Magnetic Resonance Imaging (MRI) - University of Minnesota Medical Center
 
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Magnetic Resonance Imaging (MRI)

Man lying on back on MRI table. Table is ready to go into MRI tube. Healthcare provider is standing beside man.

Magnetic resonance imaging (MRI) is a test that lets your doctor see detailed pictures of the inside of your body. MRI combines the use of strong magnets and radio waves to form an MRI image.

Before Your Test

  • MRI uses strong magnets, so you’ll be asked to remove your watch, jewelry, and other metal objects.

  • You may be asked to remove your makeup, which may contain some metal.

  • The test takes 30-60 minutes. Allow yourself extra time to check in.

The magnet used in MRI can cause metal objects in your body to move. You may be asked if you:

  • Have had any previous surgery.

  • Have a pacemaker or other implants.

  • Wear a medicated adhesive patch.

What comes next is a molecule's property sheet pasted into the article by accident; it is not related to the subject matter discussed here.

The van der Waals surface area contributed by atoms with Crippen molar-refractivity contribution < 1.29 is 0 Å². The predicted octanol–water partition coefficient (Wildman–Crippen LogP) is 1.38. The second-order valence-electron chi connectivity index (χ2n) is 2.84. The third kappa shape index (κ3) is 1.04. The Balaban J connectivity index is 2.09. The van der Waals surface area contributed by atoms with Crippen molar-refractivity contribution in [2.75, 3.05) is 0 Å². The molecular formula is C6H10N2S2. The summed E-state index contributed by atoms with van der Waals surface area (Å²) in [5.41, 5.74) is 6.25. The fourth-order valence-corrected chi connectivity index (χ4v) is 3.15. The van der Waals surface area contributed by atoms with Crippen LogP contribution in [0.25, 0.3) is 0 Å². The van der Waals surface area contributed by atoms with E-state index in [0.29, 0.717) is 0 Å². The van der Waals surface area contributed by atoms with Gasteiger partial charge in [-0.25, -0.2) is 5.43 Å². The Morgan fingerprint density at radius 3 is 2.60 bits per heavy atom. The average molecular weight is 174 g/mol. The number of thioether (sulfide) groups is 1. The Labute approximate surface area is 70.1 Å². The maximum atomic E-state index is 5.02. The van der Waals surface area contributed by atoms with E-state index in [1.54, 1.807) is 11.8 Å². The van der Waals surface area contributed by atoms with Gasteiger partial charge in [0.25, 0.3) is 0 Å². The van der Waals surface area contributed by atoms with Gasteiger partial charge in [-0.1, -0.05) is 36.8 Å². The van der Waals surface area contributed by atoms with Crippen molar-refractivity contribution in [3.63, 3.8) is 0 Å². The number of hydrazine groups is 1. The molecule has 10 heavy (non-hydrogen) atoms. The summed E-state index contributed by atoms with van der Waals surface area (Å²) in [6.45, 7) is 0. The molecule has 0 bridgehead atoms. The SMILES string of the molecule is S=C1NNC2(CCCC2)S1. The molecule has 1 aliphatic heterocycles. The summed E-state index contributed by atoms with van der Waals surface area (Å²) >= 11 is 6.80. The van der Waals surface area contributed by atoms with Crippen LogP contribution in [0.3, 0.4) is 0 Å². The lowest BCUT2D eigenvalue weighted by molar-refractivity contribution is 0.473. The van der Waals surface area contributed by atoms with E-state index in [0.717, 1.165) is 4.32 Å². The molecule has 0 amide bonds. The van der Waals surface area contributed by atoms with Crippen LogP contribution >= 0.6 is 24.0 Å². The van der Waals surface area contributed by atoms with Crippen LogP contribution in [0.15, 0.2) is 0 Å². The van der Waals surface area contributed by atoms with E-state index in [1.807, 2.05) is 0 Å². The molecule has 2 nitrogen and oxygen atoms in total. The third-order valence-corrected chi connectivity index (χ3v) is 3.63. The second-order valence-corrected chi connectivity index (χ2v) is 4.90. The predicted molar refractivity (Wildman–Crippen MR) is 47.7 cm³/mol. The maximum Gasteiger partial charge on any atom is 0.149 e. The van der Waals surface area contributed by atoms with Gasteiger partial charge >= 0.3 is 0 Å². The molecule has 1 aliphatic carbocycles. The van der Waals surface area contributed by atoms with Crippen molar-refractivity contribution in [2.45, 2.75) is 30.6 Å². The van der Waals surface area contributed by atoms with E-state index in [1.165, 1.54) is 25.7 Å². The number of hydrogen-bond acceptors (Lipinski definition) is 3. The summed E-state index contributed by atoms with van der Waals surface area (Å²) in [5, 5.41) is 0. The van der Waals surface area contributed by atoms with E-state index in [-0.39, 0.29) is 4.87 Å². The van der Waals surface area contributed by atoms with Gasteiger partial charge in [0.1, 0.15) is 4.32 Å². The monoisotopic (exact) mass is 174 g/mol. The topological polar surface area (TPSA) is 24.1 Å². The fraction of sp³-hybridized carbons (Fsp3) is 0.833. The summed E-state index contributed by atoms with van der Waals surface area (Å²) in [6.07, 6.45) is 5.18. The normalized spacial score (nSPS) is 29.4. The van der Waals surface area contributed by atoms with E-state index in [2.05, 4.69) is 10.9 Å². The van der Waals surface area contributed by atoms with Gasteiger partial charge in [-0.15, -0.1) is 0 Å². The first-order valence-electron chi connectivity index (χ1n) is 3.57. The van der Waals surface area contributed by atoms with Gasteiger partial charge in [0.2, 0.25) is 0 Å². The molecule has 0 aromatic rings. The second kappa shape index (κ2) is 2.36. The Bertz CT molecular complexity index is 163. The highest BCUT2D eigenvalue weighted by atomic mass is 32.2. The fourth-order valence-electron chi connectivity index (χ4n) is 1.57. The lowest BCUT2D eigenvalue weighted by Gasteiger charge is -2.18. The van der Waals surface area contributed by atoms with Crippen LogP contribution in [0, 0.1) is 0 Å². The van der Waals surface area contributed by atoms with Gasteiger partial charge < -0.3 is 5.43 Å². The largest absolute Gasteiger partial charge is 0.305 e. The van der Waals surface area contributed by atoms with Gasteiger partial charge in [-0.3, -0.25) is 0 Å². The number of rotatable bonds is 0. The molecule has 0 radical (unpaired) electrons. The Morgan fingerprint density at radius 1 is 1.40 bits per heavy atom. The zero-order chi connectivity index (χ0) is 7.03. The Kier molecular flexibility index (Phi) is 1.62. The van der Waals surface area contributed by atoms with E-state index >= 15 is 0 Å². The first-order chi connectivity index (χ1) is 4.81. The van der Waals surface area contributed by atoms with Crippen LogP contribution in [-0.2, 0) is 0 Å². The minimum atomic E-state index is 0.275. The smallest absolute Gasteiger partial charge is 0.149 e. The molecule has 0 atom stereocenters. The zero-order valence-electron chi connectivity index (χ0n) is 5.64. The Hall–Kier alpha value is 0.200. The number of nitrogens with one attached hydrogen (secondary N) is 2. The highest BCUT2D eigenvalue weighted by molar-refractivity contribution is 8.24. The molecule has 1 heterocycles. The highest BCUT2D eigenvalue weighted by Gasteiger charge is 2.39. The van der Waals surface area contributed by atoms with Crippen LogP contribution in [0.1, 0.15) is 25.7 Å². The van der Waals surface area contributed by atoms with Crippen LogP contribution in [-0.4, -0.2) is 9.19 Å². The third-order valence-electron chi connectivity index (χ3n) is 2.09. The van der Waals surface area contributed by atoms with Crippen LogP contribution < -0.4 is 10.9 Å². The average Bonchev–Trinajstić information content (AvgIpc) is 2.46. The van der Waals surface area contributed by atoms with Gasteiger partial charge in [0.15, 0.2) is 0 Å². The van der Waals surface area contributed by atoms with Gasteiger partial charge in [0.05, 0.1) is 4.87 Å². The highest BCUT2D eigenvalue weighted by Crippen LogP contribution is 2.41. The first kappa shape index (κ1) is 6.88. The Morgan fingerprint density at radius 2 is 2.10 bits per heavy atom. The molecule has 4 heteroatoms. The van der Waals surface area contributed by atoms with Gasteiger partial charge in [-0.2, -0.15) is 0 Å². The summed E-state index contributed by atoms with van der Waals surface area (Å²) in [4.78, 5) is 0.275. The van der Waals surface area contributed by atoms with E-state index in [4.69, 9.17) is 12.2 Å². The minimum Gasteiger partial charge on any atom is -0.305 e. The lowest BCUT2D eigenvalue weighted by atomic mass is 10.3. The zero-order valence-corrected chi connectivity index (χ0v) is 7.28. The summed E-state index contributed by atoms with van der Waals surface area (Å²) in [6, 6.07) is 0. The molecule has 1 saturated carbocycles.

• Have metal splinters in your body.

  • Have tattoos.

Your technologist will also ask you whether:

  • You’re pregnant or think you may be.

  • You’re claustrophobic (afraid of confined spaces).

During Your Test

  • You may be asked to wear a hospital gown.

  • You may be injected with contrast (a special “dye” that improves the MRI image).

  • You’ll lie down on a platform that slides into the magnet.

After Your Test

  • You can get back to normal activities right away. If you were given contrast, it will pass naturally through your body within a day.

  • Your doctor will discuss the test results with you during a follow-up appointment or over the phone.

  • Your next appointment is: __________________